Scenario one: Sri Lankan armed forces start offensive in the north to make a critical dent in the LTTE's military power. As the defeat of the Batticaloa renegade showed, the Tigers have enhanced their fighting power since 2002. This means the Sri Lankan state has to beef up its current strength in the north for holding strategic ground and to push ahead with a massive offensive. Reinforcements for the purpose cannot be pulled out from Trincomalee for very obvious reasons. Batticaloa is the only place from where troops can be withdrawn without exposing or losing anything of strategic interest to the Sri Lankan state. (This is how about 300-400 Tigers took control of more than 2,000 square kilometres of territory in the Batticaloa district between 1996-2000 without firing a shot).

Scenario two: LTTE takes the offensive initiative in the north. Sri Lankan armed forces will have to get reinforcements to prevent the following from happening: the fall of Weli Oya, the only feasible bulwark between Trincomalee port and the LTTE's Southeastern Front Forces; threat to Thallady in Mannar, the only major military impediment between the Puttalam coast and the LTTE's Western Front Forces; pressure on the Kilaly-Muhamalai-Nagar Kovil line of control and the defences on the Thenmanaradchi coast which constitute the protective barrier for the vast military resources that the Sri Lankan state has accumulated in Jaffna. Again Batticaloa would be the only place from which troops can be pulled out for facing the LTTE in this scenario.

Needless to say that there wouldn't be the slightest change in scenario one or two, whatever the spectacular things the military may achieve in Batticaloa by exploiting the split in the LTTE. In fact if there arises the dangerous prospect of the balance of forces tilting even slightly in favour of the LTTE in the north, then the Sri Lankan state would be impelled to abandon the military and political gains in Batticaloa to stop it from happening. It knows that even the slight tilt would make the LTTE the dominant military power in the island. Hence the Sri Lankan state would go to any length to prevent it. In that case the renegade may find himself in an eastern wilderness, totally unprotected unless he takes to his heels as soon as the writing appears on the wall.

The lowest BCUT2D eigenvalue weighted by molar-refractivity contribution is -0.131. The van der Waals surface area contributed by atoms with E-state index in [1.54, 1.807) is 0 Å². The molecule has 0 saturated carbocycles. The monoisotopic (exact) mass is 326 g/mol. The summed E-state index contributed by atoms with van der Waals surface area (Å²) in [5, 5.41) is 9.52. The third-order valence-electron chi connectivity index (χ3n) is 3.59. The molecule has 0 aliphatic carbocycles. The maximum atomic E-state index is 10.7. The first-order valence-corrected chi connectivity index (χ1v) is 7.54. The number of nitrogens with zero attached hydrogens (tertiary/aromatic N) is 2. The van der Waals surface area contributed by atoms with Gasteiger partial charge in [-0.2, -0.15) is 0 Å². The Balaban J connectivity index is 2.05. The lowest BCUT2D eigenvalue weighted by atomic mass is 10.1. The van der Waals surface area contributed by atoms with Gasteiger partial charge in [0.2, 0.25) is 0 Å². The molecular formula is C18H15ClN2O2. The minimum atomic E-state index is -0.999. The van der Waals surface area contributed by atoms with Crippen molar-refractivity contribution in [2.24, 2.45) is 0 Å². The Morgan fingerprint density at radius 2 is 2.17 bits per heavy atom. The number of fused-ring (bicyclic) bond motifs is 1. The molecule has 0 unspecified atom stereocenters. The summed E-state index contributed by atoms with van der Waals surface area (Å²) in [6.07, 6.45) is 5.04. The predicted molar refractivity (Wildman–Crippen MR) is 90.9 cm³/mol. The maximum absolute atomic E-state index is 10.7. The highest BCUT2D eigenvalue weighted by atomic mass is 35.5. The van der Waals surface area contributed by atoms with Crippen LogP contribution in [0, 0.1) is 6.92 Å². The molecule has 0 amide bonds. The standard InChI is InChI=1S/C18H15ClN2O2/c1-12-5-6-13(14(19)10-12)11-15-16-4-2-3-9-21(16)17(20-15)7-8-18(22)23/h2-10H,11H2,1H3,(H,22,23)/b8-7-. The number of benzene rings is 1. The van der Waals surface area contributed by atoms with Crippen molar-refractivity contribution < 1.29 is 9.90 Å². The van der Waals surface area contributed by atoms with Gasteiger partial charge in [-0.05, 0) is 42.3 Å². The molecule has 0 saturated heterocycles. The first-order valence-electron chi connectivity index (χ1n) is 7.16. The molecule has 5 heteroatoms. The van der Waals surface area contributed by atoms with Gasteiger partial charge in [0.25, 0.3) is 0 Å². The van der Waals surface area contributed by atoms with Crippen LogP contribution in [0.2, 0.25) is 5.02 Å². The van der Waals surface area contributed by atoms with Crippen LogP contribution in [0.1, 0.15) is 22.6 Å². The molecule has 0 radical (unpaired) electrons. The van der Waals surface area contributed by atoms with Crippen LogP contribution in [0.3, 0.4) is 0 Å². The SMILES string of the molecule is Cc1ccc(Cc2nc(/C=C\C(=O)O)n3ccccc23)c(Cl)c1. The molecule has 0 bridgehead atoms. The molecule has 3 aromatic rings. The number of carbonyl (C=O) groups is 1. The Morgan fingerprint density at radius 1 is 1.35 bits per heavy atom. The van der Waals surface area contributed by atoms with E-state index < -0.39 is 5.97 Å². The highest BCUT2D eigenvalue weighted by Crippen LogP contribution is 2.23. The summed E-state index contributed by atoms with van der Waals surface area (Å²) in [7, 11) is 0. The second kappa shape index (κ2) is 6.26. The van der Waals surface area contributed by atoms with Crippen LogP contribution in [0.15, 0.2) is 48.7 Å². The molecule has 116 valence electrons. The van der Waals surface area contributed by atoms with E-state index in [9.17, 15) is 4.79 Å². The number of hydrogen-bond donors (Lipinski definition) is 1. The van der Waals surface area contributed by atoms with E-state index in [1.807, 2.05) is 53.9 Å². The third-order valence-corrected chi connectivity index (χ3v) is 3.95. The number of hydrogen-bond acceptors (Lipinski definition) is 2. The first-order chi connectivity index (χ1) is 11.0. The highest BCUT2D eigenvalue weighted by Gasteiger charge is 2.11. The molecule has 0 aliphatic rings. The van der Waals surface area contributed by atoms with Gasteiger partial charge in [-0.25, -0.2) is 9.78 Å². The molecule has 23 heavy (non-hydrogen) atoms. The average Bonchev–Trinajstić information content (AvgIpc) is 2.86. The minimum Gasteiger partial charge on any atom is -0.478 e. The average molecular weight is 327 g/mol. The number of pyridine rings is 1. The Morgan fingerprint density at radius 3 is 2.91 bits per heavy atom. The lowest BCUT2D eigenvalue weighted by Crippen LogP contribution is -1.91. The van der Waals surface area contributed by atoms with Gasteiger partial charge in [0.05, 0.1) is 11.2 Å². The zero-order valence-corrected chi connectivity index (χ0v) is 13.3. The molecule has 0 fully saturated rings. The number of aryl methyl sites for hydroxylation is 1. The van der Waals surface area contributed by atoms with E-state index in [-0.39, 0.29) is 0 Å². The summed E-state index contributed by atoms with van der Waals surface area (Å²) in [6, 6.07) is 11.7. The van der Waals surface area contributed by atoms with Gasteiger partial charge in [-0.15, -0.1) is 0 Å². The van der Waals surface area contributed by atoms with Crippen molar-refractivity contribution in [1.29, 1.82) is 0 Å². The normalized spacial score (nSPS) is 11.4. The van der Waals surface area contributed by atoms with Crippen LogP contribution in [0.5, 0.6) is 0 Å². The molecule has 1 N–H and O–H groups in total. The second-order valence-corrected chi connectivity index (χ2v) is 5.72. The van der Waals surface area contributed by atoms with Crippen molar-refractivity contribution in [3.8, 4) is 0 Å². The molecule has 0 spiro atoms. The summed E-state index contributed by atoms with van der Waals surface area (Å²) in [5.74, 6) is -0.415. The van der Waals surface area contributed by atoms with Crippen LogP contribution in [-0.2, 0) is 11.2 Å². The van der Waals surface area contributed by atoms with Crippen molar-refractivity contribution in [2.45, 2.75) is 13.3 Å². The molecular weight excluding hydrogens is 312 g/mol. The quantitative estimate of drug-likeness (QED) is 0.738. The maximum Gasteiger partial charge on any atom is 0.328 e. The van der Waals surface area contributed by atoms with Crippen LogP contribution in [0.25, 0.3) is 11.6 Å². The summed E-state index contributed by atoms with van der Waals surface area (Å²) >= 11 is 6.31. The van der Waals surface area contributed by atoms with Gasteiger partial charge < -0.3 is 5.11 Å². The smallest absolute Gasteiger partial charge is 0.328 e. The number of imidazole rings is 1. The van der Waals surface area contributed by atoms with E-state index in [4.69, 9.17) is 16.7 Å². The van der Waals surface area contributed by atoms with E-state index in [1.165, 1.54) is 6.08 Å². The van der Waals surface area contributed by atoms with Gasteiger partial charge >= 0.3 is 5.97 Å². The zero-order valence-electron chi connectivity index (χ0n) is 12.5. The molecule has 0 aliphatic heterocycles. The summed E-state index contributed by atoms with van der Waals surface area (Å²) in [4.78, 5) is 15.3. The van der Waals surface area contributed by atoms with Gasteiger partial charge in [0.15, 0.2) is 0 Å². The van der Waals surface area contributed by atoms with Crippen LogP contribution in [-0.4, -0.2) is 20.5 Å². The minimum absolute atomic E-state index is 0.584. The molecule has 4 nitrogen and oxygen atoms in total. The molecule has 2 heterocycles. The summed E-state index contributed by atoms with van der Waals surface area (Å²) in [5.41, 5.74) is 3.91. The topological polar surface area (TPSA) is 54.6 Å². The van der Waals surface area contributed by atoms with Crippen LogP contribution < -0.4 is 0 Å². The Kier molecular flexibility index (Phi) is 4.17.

Senior officers of the Sri Lankan armed forces are fully aware of this. They would explain to any armchair strategist who cares to ask them the place Batticaloa occupies in the overall strategic balance on which the island's future is inevitably hinged today. (If this is the case, why then is the LTTE making a fuss about the renegade? I shall leave the answer to the imagination of the reader).

But I am sure many would still find the trees of Batticaloa more interesting to write about. They do not understand that the key to the east lies in the dark, unknown innards of the northern woods.